The savings are significant: The CBO calculates that it would reduce the federal deficit by about $340 billion over the next ten years. That breaks down as $216 billion in spending reductions and $124 billion in tax hikes; combined, they will equal more than half of what 2013’s income-tax increases will do for the deficit picture over the same time period. More important, these savings will increase after the CBO’s ten-year window, in part because tax brackets will continue to creep up, but mostly because Social Security payments, which are hard hit by chained CPI, will be growing as a share of the federal budget. (These savings are reduced in the president’s budget to $230 billion because he maintains some payments to Social Security disability recipients and exempts the oldest SS beneficiaries.)

Former Obama OMB director Peter Orszag raised one important point this week: Chained CPI has only been calculated for the past 13 years, so we don’t know a whole lot about the difference between it and the usual inflation measures, but the gap between the two has shrunk noticeably over time, from 47 basis points between 2000 and 2003 to 15 basis points between 2006 and 2009 and just eleven basis points over the last two years. The CBO’s predictions rely on a 25-basis-point difference between existing inflation measures and the new one, and it’s possible that the difference will be smaller than that.

Orszag presents his own, less impressive deficit-reduction numbers on the assumption that the spread over the next ten years will be just ten basis points. But retroactive assessments of inflation rates have been done, and it appears that, over the course of decades, the spread between chained indexes and traditional indexes is usually around 20 basis points — still slightly less than the CBO predicts, but more than Orszag assumes. The point remains important: If chained CPI converges with the normal CPI, we could see very little improvement in Social Security’s finances, even after the president and Congress touched the third rail.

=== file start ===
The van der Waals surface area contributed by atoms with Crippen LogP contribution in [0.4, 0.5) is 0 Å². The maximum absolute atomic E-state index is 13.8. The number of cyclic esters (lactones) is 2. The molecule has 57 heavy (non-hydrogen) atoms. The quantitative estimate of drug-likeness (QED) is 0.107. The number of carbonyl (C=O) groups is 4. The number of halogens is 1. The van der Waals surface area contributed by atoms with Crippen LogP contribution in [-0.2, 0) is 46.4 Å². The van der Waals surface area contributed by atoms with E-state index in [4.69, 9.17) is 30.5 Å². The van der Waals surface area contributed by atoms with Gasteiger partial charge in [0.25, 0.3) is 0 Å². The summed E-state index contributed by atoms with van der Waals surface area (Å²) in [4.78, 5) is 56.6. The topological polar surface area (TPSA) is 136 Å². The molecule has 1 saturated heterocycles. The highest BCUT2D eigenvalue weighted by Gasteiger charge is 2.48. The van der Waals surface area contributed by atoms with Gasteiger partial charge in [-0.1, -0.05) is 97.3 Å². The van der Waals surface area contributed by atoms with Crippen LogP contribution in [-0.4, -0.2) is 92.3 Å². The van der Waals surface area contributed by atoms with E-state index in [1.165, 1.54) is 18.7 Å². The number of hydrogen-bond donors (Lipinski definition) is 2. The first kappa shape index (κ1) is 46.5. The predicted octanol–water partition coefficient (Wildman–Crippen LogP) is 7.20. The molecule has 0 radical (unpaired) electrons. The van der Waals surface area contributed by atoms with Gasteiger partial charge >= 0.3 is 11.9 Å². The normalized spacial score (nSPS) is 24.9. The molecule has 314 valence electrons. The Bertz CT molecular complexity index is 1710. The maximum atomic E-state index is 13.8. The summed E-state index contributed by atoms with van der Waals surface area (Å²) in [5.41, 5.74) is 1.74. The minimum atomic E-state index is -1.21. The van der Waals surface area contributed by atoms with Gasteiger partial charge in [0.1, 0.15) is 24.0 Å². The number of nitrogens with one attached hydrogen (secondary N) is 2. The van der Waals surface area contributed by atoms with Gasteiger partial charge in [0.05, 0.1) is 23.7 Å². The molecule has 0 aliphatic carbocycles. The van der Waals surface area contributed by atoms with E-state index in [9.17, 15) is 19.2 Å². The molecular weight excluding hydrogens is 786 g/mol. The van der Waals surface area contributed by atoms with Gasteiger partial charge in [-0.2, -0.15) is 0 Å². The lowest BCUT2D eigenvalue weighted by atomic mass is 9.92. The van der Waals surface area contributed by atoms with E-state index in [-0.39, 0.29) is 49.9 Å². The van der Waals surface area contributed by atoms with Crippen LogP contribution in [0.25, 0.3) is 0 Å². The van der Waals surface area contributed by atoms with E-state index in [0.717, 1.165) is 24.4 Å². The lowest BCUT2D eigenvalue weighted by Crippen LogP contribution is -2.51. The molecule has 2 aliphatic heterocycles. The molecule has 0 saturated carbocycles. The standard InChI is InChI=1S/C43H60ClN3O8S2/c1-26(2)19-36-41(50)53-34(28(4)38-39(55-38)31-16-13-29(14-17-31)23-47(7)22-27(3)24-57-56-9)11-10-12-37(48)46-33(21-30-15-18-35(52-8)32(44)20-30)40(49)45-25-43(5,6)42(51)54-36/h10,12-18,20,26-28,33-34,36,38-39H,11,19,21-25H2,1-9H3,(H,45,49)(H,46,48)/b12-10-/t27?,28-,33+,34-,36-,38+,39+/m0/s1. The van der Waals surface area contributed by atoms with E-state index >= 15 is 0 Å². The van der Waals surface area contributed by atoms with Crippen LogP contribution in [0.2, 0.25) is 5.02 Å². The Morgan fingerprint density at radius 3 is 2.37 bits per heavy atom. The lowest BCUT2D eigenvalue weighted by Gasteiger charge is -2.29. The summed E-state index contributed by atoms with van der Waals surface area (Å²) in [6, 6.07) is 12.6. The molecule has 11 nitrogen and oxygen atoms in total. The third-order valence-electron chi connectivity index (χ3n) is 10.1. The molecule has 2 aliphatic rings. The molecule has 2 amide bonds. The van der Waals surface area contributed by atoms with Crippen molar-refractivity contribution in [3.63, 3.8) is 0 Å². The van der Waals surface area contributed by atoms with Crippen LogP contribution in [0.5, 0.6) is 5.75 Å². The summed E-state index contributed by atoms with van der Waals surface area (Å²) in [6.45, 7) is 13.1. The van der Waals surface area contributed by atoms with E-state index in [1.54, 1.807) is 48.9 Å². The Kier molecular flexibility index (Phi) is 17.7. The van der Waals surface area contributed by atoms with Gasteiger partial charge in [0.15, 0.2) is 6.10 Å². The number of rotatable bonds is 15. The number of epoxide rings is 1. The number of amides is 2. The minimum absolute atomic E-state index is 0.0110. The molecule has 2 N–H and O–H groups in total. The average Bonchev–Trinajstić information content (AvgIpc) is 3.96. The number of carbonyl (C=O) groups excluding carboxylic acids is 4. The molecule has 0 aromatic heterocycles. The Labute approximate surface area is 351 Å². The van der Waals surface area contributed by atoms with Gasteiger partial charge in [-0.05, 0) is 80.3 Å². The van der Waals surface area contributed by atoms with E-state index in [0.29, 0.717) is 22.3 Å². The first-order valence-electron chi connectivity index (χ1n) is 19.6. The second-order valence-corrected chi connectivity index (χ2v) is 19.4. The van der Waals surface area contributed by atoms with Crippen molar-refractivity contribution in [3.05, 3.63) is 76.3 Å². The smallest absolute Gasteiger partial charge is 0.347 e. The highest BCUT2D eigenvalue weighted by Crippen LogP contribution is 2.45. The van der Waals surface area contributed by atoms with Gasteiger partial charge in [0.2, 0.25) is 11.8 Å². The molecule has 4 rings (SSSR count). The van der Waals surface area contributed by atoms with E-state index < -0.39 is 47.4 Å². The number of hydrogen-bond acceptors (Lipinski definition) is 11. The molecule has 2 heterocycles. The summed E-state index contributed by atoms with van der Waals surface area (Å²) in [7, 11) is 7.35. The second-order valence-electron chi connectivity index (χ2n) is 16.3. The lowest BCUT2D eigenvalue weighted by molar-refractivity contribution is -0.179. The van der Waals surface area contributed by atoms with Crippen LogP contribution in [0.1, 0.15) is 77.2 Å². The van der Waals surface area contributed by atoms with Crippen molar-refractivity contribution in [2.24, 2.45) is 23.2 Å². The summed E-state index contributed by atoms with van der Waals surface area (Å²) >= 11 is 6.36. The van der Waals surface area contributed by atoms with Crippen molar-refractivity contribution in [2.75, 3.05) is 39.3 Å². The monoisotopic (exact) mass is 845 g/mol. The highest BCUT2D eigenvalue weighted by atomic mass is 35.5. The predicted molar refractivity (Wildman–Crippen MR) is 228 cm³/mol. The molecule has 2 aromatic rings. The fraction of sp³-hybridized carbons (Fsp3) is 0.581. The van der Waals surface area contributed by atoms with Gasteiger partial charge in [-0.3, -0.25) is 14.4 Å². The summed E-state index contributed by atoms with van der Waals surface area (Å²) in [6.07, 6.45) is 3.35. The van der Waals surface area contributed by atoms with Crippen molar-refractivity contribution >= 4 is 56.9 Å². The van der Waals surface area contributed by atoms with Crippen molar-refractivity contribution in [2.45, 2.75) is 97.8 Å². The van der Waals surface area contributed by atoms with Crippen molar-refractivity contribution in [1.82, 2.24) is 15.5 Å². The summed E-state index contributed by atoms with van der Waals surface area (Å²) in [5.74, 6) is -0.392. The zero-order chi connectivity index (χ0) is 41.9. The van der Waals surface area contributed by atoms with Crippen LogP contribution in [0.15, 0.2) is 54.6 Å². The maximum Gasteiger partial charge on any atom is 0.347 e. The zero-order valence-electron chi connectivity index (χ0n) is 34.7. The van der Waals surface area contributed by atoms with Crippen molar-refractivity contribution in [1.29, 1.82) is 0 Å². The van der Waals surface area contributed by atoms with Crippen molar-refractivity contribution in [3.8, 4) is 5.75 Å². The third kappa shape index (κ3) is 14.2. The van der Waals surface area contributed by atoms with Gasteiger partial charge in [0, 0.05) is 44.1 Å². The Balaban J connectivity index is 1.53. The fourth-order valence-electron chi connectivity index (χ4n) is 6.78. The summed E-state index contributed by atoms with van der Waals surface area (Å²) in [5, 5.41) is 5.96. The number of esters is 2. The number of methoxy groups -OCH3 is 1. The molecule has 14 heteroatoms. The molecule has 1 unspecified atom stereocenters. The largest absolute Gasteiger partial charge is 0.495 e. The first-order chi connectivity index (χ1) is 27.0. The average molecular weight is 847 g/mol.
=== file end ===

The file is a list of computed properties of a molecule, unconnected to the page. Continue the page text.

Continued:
Liberals have been most vociferous in their attacks on chained CPI because they oppose any entitlement cuts at all, but they have another line of attack. It’s not actually a more accurate depiction of cost-of-living changes for seniors, they claim; in fact, inflation rates facing seniors tend to be higher than others. In part to address this concern, the BLS has an experimental, unofficial price index for those over the age of 62, which has indeed increased slightly more quickly than the normal CPI. It isn’t considered reliable, however, and in 2012 it was lower than both chained CPI and normal inflation. Some liberals have suggested that the BLS should be tasked with coming up with an accurate chained index specifically for the elderly, which might be possible.

But that will be missing the point: Chained CPI has been proposed because it is expected to slow one of the ways in which Social Security benefits are scheduled to increase, though it also happens to reflect that those increases were probably more generous than intended. Debating the most accurate measure of inflation is merely the most politically palatable way of limiting how much we are willing to promise in retirement benefits to every American. That kind of limitation has to happen somehow, unless Americans would prefer significantly higher taxes, much less spending on other federal priorities, or permanently higher levels of debt.

— Patrick Brennan is a William F. Buckley Fellow at the National Review Institute.

Patrick Brennan was a senior communications official at the Department of Health and Human Services during the Trump administration and is former opinion editor of National Review Online.